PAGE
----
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Title: Diet of mala ('Lagorchestes hirsutus') at Ulu-r̲u-Kata Tju-t̲a National Park and comparison with that of historic free-ranging mala in the Tanami Desert: Implications for management and future reintroductions
Contributor(s): Clayton, Jim (author); Pavey, Chris R (author); Vernes, Karl A (author)orcid ; Jefferys, Elizabeth (author)
Publication Date: 2015
DOI: 10.1071/AM14033
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Abstract: Lack of information regarding the ecology of threatened species may compromise conservation efforts. Mala, a small macropod that historically inhabited a vast area of arid Australia, became extinct in the wild in 1991. Although dietary studies were completed before their disappearance from the Tanami Desert, no such work was conducted in the southern Northern Territory before mala became extinct in this part of its former range. The reintroduction of mala to Uluru-Kata Tjuta National Park provided an opportunity for dietary analysis of faecal pellets. Results show that mala foraged a wide variety of plant species, although grasses and supplementary food comprised the bulk of the diet. Neither the average percentage of Poaceae, 'Triodia' in particular, nor supplementary food found in pellet samples was correlated with rainfall. Niche breadth analysis showed a narrow dietary range for both the Tanami and Uluru studies. Mala at both locations selected similar types of plants, plant parts, and several of the same species. Results suggest that food species 'Aristida holathera' and 'Eragrostis eriopoda' should be monitored to assist in determining the carrying capacity of the Uluru enclosure. A botanically diverse reintroduction site supporting 'Eragrostis', 'Aristida' and 'Triodia' appears to be most suitable for mala.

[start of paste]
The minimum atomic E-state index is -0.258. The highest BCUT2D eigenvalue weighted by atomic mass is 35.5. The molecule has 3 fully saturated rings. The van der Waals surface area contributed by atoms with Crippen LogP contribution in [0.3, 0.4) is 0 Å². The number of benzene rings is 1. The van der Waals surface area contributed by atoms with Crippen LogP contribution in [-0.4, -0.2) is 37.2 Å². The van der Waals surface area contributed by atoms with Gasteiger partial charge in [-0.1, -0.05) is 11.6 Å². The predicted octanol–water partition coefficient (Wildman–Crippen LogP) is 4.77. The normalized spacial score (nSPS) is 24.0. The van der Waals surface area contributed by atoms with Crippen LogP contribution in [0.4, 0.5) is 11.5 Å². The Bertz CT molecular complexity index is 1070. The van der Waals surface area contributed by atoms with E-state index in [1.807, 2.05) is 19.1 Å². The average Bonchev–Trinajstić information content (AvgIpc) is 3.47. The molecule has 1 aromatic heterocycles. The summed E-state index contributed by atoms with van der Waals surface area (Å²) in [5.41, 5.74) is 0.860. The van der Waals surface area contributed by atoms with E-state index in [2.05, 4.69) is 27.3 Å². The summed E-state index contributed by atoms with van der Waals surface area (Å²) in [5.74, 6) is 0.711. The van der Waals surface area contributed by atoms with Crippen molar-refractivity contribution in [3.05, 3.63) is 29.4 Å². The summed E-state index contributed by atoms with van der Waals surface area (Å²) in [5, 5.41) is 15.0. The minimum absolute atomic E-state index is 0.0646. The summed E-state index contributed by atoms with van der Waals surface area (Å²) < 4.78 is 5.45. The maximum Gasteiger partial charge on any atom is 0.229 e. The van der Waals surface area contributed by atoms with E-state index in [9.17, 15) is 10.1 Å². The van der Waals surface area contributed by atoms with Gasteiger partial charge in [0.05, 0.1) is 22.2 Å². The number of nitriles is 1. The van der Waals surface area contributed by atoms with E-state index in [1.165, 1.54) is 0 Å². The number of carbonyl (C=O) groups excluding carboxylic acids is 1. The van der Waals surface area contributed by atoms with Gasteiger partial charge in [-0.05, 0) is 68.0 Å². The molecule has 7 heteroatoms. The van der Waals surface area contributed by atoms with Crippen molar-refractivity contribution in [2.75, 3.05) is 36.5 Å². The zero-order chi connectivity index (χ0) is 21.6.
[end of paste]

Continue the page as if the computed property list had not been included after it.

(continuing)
Publication Type: Journal Article
Source of Publication: Australian Mammalogy, 37(2), p. 201-211
Publisher: CSIRO Publishing
Place of Publication: Clayton, Australia
ISSN: 0310-0049
Field of Research (FOR): 050211 Wildlife and Habitat Management
050202 Conservation and Biodiversity
060208 Terrestrial Ecology
Peer Reviewed: Yes
HERDC Category Description: C1 Refereed Article in a Scholarly Journal
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